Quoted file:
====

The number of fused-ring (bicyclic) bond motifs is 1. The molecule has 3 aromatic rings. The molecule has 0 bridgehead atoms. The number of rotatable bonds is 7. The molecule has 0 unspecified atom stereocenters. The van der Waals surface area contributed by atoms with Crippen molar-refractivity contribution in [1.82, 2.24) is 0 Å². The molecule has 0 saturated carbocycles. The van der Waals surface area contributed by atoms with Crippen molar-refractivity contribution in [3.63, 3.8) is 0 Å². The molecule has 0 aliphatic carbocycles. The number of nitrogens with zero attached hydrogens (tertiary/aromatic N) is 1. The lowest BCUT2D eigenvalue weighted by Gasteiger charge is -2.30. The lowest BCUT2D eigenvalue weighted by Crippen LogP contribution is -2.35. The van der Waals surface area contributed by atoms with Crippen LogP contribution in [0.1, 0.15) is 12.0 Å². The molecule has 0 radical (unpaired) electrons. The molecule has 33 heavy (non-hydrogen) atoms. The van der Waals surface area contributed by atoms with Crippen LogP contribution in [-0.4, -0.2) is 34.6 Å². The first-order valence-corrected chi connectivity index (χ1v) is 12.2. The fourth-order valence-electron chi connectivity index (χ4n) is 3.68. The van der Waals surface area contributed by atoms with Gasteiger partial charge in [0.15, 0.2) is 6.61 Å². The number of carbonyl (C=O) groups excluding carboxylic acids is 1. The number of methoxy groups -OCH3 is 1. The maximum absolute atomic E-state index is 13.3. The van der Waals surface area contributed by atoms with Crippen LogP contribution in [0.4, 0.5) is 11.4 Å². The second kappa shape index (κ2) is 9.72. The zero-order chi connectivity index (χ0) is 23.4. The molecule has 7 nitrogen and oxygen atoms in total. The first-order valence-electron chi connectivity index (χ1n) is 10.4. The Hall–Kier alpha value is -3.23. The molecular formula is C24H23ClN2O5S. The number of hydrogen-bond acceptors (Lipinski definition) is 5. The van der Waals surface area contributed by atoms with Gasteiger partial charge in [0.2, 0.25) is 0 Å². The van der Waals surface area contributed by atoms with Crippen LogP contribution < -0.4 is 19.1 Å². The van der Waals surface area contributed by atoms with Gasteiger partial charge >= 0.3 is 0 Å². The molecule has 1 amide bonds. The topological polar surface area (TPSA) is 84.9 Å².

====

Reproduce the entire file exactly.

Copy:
The number of fused-ring (bicyclic) bond motifs is 1. The molecule has 3 aromatic rings. The molecule has 0 bridgehead atoms. The number of rotatable bonds is 7. The molecule has 0 unspecified atom stereocenters. The van der Waals surface area contributed by atoms with Crippen molar-refractivity contribution in [1.82, 2.24) is 0 Å². The molecule has 0 saturated carbocycles. The van der Waals surface area contributed by atoms with Crippen molar-refractivity contribution in [3.63, 3.8) is 0 Å². The molecule has 0 aliphatic carbocycles. The number of nitrogens with zero attached hydrogens (tertiary/aromatic N) is 1. The lowest BCUT2D eigenvalue weighted by Gasteiger charge is -2.30. The lowest BCUT2D eigenvalue weighted by Crippen LogP contribution is -2.35. The van der Waals surface area contributed by atoms with Crippen LogP contribution in [0.1, 0.15) is 12.0 Å². The molecule has 0 radical (unpaired) electrons. The molecule has 33 heavy (non-hydrogen) atoms. The van der Waals surface area contributed by atoms with Crippen LogP contribution in [-0.4, -0.2) is 34.6 Å². The first-order valence-corrected chi connectivity index (χ1v) is 12.2. The fourth-order valence-electron chi connectivity index (χ4n) is 3.68. The van der Waals surface area contributed by atoms with Gasteiger partial charge in [0.15, 0.2) is 6.61 Å². The number of carbonyl (C=O) groups excluding carboxylic acids is 1. The number of methoxy groups -OCH3 is 1. The maximum absolute atomic E-state index is 13.3. The van der Waals surface area contributed by atoms with Crippen LogP contribution in [0.4, 0.5) is 11.4 Å². The second kappa shape index (κ2) is 9.72. The zero-order chi connectivity index (χ0) is 23.4. The molecule has 7 nitrogen and oxygen atoms in total. The first-order valence-electron chi connectivity index (χ1n) is 10.4. The Hall–Kier alpha value is -3.23. The molecular formula is C24H23ClN2O5S. The number of hydrogen-bond acceptors (Lipinski definition) is 5. The van der Waals surface area contributed by atoms with Gasteiger partial charge in [0.2, 0.25) is 0 Å². The van der Waals surface area contributed by atoms with Crippen LogP contribution < -0.4 is 19.1 Å². The van der Waals surface area contributed by atoms with Gasteiger partial charge >= 0.3 is 0 Å². The molecule has 1 amide bonds. The topological polar surface area (TPSA) is 84.9 Å².